My car died today.
Or, more specifically, my car’s battery died today.
The battery froze to death. The weather had been excruciatingly cold since last week, and it was already too late when I realized that I had to regularly run the car’s engine to keep its battery from dying.
And so my car died.
When the pandemic hit last March, winter was already at its tail-end. The temperature rarely went below minus 30, and I also still lived with my parents. My dad made sure that our cars’ block heaters were plugged in every night. He also drove my vehicle sometimes, just to get the engine running.
The seasons changed, of course, and so did my address. Unfortunately for me and for everyone else, the pandemic persisted. I got so used to staying at home it didn’t occur to me that I had a car to maintain during the cold season.
It’s not really a big deal, I guess. When the weather starts warming up again, I can call the CAA and ask them to revive my car with a new battery. I also work from home, so this limited mobility is really just a small dent to my routine. (First world problems, am I right?)
Still, I’m frustrated. I wasted a brand new battery simply because I forgot to turn the ignition on every few days or so.
I rarely leave the house, that’s why. This is the first winter that I truly get to stay at home just as I’ve always wanted. My third-world ass does not enjoy the snow at all. The bumpy roads, the frostbites, the frigid wind that gnaws at my bones — ang hassle, mehn! But now that I get to stay home, I also get to appreciate how pretty and soothing the snow can be.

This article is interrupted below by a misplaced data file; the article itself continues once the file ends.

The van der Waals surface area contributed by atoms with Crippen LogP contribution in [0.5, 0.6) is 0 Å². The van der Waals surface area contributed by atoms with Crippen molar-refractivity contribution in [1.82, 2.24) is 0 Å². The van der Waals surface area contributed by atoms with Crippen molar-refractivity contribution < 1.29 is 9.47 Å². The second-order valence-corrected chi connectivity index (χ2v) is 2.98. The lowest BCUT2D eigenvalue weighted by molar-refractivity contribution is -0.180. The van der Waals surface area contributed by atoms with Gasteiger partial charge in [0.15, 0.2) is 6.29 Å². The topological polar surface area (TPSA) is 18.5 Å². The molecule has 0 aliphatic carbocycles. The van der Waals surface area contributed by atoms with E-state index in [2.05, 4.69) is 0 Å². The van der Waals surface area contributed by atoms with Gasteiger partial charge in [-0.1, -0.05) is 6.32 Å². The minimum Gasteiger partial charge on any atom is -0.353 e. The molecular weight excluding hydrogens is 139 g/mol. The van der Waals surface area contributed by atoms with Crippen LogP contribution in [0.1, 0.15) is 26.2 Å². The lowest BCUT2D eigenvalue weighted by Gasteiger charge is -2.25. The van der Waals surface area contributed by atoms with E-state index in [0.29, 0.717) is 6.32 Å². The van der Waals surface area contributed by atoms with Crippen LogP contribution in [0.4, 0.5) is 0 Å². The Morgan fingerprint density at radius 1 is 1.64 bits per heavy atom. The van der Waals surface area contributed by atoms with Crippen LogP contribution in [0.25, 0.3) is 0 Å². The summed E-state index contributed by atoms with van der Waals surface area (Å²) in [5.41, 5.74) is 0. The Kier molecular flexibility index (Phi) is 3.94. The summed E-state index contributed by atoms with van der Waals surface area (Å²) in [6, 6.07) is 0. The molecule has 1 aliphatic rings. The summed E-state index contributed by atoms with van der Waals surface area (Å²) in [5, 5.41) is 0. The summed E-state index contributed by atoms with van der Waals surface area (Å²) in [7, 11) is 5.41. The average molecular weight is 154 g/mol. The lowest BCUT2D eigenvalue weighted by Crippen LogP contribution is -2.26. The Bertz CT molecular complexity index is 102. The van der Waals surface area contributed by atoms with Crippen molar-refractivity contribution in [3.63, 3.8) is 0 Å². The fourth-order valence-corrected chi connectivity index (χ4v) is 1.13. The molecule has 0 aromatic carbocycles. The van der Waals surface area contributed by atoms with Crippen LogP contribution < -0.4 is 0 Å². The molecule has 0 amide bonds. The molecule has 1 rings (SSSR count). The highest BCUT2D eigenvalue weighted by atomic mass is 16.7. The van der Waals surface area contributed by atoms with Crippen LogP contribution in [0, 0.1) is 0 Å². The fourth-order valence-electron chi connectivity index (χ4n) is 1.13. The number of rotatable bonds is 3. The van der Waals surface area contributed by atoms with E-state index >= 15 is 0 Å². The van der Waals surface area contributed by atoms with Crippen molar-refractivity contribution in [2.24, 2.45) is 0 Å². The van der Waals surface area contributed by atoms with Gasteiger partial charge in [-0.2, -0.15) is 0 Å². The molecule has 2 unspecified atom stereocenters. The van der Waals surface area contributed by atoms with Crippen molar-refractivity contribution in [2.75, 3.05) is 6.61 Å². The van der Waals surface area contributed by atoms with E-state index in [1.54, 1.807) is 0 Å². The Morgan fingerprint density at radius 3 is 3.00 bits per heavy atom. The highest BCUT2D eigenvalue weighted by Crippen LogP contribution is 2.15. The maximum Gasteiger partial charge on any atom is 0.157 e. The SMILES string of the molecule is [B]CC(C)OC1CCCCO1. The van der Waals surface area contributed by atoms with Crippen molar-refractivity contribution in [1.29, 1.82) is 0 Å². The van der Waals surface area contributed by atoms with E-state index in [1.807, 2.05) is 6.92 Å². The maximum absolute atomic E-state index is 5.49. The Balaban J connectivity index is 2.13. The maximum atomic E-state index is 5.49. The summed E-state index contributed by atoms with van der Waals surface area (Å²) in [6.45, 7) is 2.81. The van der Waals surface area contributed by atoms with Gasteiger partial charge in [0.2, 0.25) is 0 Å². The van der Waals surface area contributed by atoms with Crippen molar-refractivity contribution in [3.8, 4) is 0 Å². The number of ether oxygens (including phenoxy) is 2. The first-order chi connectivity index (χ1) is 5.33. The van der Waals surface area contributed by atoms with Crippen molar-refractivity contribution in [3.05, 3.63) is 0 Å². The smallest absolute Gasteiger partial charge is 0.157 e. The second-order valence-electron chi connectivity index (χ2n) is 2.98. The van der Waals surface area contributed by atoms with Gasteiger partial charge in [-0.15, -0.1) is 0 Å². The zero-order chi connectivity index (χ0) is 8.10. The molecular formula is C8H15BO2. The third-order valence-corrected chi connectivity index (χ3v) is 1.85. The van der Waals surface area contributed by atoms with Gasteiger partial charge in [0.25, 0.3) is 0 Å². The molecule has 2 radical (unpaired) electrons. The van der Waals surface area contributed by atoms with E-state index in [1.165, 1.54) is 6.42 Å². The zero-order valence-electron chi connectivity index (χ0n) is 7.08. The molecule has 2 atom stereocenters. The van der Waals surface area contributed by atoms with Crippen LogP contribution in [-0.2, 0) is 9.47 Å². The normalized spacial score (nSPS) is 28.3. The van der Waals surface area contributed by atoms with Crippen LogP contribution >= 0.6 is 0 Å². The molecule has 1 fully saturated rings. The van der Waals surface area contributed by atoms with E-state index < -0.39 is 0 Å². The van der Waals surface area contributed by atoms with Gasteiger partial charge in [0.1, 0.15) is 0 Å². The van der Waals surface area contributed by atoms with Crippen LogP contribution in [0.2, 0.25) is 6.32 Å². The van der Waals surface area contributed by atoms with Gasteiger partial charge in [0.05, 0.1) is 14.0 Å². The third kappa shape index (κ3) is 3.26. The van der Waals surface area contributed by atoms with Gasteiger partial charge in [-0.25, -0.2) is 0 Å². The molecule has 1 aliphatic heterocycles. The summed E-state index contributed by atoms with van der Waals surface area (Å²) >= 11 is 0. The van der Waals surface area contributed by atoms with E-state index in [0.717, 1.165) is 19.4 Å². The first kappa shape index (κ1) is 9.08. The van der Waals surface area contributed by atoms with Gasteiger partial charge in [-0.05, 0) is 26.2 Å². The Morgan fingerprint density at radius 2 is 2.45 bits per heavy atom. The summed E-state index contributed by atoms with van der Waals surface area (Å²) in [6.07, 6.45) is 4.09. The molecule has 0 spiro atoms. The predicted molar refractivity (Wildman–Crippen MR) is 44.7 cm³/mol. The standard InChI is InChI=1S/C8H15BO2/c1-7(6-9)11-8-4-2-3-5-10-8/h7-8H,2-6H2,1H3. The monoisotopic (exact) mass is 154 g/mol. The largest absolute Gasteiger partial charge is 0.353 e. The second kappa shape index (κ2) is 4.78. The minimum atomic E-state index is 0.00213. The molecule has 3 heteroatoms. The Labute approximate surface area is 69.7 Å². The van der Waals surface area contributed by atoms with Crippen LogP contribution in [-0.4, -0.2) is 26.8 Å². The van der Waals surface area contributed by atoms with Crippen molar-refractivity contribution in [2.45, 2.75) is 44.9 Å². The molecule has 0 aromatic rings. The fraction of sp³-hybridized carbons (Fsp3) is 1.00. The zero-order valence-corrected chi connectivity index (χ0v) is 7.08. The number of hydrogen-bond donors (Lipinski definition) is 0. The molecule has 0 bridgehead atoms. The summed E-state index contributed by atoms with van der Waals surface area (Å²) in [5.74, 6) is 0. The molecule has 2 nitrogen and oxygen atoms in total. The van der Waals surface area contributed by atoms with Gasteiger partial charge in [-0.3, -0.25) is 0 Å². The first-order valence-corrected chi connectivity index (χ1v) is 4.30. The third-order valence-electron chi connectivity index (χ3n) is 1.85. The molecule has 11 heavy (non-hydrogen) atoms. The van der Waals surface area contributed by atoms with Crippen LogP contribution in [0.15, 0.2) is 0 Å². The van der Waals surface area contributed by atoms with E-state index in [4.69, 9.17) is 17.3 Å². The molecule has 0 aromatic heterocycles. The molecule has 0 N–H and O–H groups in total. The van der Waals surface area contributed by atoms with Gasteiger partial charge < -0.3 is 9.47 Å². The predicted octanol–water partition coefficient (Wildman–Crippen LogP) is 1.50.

“Winter quiet, winter calm,” says a poem.
“Trulaloo,” says me.
I still recognize how the snow can be a real bitch, especially to those who have no other choice but to brave the cold and painful commute. I am so, so lucky that my biggest problem right now is a dead car. There are others — many others — who are not as fortunate.
Sometimes I wonder: does reminding myself of my own privilege keep me from being happy? Should I refrain from doing it? Should I just accept that I am genuinely bothered about not having a car even if I don’t really use it, and that I now appreciate the winter only because I get to witness it through the glass windows of my warm apartment?
I suppose the safe answer lies somewhere in the middle. It’s okay to enjoy the things that others may not be as lucky to have, and it’s just as okay to remind myself that all of this — the guilt, the privilege — is brought about by some bigger machinations that must be studied, questioned, and, ultimately, destroyed.
I wish the weather is warmer tomorrow. I wish the sun is bright and red, too.